STEVENS POINT — UW-Stevens Point has proposed expanding capacity in several high-demand academic programs and piloting a three-year degree program. Chancellor Bernie Patterson presented UW-Stevens Point’s request to the UW System Board of Regents Feb. 8.
“UW-Stevens Point’s vision for a new regional university aligns perfectly with the UW System capacity building initiative,” Patterson said in a UWSP news release.
The UW System is seeking $25 million to add hundreds of students in high-demand fields such as health care, computer science and engineering. These initiatives are designed to enhance student success, improve the state’s talent pipeline and spur innovation.
Patterson highlighted five capacity-building requests:
- Expand paper science and chemical engineering, doubling the number of students in both engineering programs. Paper science and engineering graduates have had 100 percent job placement rates. Wisconsin has a strong history of papermaking, and the pulp and paper converting side of the industry has grown significantly.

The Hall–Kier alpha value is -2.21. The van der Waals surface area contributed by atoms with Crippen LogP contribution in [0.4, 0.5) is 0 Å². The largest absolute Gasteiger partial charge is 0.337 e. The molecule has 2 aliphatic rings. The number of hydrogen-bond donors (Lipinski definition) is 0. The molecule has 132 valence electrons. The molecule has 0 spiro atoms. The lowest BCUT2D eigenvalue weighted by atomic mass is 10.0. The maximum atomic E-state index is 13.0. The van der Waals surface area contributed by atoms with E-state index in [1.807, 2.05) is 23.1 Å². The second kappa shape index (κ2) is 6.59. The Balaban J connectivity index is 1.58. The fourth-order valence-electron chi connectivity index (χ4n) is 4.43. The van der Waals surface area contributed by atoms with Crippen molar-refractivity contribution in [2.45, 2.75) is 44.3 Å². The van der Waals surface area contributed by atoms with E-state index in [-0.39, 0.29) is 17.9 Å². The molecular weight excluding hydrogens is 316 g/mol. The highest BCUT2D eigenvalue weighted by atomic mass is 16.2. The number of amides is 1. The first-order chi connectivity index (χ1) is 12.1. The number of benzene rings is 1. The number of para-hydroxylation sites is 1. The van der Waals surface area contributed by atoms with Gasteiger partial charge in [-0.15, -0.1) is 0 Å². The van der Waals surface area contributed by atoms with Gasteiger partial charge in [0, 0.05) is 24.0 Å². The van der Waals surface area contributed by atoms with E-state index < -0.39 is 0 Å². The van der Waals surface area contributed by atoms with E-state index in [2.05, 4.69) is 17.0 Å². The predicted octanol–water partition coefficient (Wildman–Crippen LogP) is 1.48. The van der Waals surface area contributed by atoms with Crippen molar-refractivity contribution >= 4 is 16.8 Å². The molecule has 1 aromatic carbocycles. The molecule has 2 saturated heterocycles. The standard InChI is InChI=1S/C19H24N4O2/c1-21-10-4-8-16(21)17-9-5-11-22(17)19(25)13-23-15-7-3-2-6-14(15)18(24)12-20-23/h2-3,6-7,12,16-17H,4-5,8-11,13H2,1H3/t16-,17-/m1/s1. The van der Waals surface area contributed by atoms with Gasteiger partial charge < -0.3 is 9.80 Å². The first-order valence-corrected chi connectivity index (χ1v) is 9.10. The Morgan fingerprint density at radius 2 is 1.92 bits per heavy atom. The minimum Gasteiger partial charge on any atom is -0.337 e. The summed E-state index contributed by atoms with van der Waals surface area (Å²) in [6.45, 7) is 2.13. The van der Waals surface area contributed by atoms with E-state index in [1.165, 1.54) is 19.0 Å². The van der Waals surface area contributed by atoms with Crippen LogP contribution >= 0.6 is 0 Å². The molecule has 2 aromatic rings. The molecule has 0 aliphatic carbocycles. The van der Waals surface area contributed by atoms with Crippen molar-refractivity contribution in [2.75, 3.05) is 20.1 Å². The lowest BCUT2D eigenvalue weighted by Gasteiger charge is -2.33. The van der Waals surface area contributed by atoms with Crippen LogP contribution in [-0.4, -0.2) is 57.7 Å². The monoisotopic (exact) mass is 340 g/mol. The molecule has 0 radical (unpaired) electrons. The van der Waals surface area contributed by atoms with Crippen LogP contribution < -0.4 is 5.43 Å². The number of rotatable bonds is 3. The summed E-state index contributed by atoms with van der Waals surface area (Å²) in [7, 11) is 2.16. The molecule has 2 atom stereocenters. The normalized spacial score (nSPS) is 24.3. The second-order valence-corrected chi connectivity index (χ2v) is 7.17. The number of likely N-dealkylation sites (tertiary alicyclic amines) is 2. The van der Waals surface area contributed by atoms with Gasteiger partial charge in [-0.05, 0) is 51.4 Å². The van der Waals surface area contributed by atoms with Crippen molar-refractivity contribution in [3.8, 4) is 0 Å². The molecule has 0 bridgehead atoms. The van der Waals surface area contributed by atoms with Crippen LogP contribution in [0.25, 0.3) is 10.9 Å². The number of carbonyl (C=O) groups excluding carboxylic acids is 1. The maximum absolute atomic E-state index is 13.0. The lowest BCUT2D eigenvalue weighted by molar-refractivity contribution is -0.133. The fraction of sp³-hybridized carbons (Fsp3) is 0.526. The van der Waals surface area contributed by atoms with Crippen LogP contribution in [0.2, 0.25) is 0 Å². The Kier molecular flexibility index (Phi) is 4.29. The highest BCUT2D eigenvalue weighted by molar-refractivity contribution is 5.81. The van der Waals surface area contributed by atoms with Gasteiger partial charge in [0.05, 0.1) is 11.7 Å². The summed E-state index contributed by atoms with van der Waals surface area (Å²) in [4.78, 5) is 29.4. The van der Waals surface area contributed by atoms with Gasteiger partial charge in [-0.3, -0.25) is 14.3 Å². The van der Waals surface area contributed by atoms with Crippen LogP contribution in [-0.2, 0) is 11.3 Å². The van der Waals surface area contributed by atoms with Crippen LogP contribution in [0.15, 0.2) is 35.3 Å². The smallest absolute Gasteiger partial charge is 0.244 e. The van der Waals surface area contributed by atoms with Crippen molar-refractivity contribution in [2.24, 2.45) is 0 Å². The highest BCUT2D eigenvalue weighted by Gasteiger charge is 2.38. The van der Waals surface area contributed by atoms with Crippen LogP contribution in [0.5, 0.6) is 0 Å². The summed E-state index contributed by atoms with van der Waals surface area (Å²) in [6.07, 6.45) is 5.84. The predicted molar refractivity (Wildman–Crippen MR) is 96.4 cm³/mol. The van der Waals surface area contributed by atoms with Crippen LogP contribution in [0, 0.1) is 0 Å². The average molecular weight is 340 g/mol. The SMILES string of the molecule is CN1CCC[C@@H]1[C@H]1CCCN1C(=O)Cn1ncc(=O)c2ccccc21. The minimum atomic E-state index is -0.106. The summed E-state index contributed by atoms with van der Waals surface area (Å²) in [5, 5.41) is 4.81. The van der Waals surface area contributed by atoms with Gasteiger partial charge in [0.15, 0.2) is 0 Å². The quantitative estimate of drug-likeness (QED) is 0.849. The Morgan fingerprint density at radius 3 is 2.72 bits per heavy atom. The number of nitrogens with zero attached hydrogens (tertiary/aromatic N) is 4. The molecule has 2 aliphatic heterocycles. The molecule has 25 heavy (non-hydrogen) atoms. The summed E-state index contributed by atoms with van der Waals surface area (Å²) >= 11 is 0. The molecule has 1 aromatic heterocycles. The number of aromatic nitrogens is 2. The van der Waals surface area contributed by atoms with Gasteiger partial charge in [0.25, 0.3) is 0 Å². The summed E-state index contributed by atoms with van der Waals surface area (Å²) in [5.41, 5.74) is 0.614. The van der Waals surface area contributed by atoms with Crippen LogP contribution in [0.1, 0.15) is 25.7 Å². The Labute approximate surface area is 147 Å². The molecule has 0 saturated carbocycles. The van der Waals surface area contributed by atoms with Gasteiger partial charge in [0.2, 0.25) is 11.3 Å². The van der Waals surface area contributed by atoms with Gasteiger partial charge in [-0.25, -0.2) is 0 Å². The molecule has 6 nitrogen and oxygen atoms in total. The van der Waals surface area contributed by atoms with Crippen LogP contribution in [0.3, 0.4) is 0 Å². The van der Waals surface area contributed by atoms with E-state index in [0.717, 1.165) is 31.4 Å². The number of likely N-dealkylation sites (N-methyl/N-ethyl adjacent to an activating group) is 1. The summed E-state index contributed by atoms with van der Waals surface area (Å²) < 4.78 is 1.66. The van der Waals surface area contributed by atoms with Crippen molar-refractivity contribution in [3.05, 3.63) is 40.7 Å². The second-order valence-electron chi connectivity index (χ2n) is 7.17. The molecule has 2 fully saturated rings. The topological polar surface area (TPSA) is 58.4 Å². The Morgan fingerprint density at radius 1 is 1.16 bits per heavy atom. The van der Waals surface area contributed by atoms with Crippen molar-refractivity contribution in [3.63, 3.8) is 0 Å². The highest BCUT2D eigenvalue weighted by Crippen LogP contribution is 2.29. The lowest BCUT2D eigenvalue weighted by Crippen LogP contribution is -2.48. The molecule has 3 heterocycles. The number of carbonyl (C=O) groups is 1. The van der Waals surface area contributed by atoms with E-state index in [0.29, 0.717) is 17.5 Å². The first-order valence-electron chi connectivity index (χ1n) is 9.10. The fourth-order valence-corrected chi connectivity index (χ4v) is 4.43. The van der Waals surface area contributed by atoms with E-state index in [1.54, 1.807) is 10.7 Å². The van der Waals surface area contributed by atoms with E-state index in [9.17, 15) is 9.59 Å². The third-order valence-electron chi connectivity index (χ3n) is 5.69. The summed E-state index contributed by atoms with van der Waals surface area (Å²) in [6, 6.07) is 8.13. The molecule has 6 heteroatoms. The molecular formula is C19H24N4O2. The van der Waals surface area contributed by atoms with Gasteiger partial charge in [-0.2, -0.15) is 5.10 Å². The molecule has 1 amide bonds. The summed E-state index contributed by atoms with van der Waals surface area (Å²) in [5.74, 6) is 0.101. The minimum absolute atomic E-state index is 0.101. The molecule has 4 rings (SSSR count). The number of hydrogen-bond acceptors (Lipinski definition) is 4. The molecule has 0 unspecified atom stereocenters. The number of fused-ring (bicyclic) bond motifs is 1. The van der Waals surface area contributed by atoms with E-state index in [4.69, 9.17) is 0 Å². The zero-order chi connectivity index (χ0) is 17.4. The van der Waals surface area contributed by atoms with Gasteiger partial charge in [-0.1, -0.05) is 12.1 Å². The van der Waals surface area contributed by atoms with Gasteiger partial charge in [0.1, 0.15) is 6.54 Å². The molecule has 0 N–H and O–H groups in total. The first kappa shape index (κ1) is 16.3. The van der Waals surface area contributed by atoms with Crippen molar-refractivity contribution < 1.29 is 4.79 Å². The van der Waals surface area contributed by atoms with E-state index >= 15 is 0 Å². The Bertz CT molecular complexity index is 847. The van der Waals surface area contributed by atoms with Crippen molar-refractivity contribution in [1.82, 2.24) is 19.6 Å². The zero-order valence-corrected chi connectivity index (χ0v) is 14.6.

- Expand computer science and information systems by nearly doubling the students in computer information systems and increasing by five-fold the students in data analytics. Demand is especially high for professionals with this bachelor’s degree.
- Develop the first degree in aquaponics/aquaculture. Aquaculture, or farming fish, is the fastest growing sector of food production globally. Already a national leader in education, applied research and development, UW-Stevens Point would meet a growing demand for local, safe, sustainable food systems.
- Pilot three-year degrees with a UW-Stevens Point branch campus. Under a proposed year-round schedule with three equal-length trimesters, most degrees could be completed in less than three years, reducing student loan debt and making graduates available to the workforce sooner.
- Increase community engagement through high-impact internships and undergraduate research. This initiative would expand the number of students in paid internship programs, improving retention of first-generation, low-income or nontraditional students.
The initiatives are part of the UW System’s 2019-21 budget request.
Photo courtesy UWSP. UW-Stevens Point hopes to develop a degree program in aquaponics/aquaculture, the fastest growing sector of food production. Pictured are students at the Aquaponics Innovation Center, where lettuce and other plants are grown without soil.